There's been some confusion lately about a new Microsoft technology called Chrome, but the company is readying a public beta and attempting to educate developers on its merits. At its most basic level, the Chrome technology marries DirectX with Dynamic HTML so that Web developers can use the many advanced effects possible in DirectX with their Web sites.
"Chrome provides a framework for enabling developers to easily incorporate and combine multiple types of media into an integrated application," said Leslie Evans, Microsoft's product manager for Chrome and DirectX. "To date, building compelling \[Web\] content has required specialized, high-end tools. Chrome brings 3-D authoring capabilities to the HTML author."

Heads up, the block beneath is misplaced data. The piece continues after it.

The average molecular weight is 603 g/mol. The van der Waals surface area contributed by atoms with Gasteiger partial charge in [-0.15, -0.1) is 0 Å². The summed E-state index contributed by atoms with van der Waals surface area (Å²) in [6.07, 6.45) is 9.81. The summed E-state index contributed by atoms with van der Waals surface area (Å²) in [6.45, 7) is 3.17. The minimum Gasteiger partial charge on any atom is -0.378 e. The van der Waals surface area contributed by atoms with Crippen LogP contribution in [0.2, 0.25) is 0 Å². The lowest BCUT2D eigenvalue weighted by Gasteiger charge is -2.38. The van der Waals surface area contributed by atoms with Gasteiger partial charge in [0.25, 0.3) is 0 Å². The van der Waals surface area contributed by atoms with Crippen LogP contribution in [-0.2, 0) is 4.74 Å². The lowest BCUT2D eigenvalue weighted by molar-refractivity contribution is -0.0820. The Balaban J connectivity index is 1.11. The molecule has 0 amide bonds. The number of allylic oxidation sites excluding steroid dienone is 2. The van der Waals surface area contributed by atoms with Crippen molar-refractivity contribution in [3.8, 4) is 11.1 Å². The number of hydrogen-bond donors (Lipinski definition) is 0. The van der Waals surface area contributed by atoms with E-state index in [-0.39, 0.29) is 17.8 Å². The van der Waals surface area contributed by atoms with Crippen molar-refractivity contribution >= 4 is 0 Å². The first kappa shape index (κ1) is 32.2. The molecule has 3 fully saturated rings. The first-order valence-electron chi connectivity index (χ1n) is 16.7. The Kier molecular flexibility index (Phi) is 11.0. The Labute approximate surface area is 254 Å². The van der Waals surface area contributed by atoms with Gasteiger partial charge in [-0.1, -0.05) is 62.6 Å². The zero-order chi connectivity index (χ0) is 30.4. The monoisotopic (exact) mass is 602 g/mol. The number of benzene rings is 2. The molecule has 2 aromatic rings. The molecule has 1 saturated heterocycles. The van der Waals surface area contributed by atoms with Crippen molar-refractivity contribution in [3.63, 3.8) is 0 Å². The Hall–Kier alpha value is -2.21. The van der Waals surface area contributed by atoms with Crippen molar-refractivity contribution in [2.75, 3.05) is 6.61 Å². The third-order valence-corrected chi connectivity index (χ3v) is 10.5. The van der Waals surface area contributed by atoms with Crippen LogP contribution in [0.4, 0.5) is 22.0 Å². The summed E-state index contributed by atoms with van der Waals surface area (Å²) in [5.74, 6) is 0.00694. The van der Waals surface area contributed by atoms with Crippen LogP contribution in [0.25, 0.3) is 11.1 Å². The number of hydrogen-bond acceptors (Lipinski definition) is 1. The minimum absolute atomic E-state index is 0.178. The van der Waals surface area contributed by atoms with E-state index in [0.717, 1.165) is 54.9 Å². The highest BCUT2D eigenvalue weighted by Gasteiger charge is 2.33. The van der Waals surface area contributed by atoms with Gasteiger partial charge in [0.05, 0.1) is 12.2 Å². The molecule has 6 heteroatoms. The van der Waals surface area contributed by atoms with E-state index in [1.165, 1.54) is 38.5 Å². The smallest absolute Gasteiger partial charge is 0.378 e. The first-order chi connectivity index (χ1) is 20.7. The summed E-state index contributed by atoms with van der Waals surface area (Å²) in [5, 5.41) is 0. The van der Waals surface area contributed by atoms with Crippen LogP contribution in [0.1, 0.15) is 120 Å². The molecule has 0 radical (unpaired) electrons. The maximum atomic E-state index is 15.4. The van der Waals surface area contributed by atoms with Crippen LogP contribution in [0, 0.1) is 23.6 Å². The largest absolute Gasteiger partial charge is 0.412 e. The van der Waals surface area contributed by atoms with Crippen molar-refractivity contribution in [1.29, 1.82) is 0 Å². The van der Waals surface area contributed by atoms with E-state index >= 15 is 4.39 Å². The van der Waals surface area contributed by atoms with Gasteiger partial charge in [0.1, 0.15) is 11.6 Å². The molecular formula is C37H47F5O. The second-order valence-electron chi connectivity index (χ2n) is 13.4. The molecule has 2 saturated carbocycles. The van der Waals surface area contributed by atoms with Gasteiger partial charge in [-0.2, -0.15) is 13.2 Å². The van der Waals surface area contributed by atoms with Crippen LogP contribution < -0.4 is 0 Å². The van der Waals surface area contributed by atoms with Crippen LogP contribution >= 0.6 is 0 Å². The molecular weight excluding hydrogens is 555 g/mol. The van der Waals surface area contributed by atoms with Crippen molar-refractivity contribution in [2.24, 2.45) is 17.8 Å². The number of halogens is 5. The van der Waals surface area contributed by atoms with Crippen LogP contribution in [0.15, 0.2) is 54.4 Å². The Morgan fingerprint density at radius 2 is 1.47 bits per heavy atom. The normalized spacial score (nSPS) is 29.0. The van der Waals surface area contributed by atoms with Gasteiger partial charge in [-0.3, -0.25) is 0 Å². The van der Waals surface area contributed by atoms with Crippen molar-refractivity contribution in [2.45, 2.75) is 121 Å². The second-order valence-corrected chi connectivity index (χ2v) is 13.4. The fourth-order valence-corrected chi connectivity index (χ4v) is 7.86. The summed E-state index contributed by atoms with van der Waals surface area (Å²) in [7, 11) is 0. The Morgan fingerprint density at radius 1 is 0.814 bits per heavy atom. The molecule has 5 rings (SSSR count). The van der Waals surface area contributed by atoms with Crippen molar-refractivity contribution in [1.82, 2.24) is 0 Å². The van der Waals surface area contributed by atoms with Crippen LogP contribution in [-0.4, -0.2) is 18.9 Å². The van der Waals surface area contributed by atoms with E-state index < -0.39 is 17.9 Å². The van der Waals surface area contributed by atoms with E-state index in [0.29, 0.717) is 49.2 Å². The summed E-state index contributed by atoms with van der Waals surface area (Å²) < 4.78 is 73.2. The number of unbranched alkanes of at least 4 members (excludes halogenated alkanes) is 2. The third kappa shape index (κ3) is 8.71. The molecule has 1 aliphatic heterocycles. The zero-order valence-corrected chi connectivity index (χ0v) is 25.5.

Originally, Chrome was thought to be a component of Internet Explorer 5.0, but the technology isn't tied to that browser. In fact, Chrome will work fine in IE 4.0, though it does have some stiff hardware requirements: At least a 350 MHz Pentium II system with AGP graphics and 64 MB RAM. A final name and marketing plan for Chrome hasn't been finalized, but the technology will likely be included in future releases of Windows 98 and in Windows NT 5.0.
The public beta of Chrome will begin in July, according to Microsoft